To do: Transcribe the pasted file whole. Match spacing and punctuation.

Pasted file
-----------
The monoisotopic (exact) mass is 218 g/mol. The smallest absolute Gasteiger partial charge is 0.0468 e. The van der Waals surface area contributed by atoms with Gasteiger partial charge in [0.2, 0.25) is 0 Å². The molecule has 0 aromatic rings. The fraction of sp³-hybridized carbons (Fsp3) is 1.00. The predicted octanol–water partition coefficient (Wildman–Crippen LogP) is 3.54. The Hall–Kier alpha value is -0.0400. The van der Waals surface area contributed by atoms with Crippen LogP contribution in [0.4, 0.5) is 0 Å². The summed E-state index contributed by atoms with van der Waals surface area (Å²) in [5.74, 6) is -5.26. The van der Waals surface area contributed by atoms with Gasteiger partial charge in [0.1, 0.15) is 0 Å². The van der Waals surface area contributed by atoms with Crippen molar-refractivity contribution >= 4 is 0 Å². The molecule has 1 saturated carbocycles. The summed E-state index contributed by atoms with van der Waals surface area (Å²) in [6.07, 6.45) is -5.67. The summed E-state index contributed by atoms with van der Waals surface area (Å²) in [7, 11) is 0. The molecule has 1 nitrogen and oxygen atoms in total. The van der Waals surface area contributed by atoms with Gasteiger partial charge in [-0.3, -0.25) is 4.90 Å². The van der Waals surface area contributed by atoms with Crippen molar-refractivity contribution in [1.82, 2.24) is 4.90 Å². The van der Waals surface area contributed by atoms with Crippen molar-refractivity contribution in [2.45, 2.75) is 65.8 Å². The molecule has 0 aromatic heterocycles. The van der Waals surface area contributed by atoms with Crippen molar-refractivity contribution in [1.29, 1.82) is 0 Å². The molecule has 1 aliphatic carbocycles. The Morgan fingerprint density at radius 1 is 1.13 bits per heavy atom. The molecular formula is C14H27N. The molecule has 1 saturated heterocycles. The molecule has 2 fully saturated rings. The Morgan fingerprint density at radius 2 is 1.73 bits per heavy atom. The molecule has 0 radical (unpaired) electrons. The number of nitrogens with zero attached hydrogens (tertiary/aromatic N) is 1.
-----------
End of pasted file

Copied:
The monoisotopic (exact) mass is 218 g/mol. The smallest absolute Gasteiger partial charge is 0.0468 e. The van der Waals surface area contributed by atoms with Gasteiger partial charge in [0.2, 0.25) is 0 Å². The molecule has 0 aromatic rings. The fraction of sp³-hybridized carbons (Fsp3) is 1.00. The predicted octanol–water partition coefficient (Wildman–Crippen LogP) is 3.54. The Hall–Kier alpha value is -0.0400. The van der Waals surface area contributed by atoms with Crippen LogP contribution in [0.4, 0.5) is 0 Å². The summed E-state index contributed by atoms with van der Waals surface area (Å²) in [5.74, 6) is -5.26. The van der Waals surface area contributed by atoms with Gasteiger partial charge in [0.1, 0.15) is 0 Å². The van der Waals surface area contributed by atoms with Crippen molar-refractivity contribution >= 4 is 0 Å². The molecule has 1 saturated carbocycles. The summed E-state index contributed by atoms with van der Waals surface area (Å²) in [6.07, 6.45) is -5.67. The summed E-state index contributed by atoms with van der Waals surface area (Å²) in [7, 11) is 0. The molecule has 1 nitrogen and oxygen atoms in total. The van der Waals surface area contributed by atoms with Gasteiger partial charge in [-0.3, -0.25) is 4.90 Å². The van der Waals surface area contributed by atoms with Crippen molar-refractivity contribution in [1.82, 2.24) is 4.90 Å². The van der Waals surface area contributed by atoms with Crippen molar-refractivity contribution in [2.45, 2.75) is 65.8 Å². The molecule has 0 aromatic heterocycles. The van der Waals surface area contributed by atoms with Crippen molar-refractivity contribution in [1.29, 1.82) is 0 Å². The molecule has 1 aliphatic carbocycles. The Morgan fingerprint density at radius 1 is 1.13 bits per heavy atom. The molecular formula is C14H27N. The molecule has 1 saturated heterocycles. The molecule has 2 fully saturated rings. The Morgan fingerprint density at radius 2 is 1.73 bits per heavy atom. The molecule has 0 radical (unpaired) electrons. The number of nitrogens with zero attached hydrogens (tertiary/aromatic N) is 1.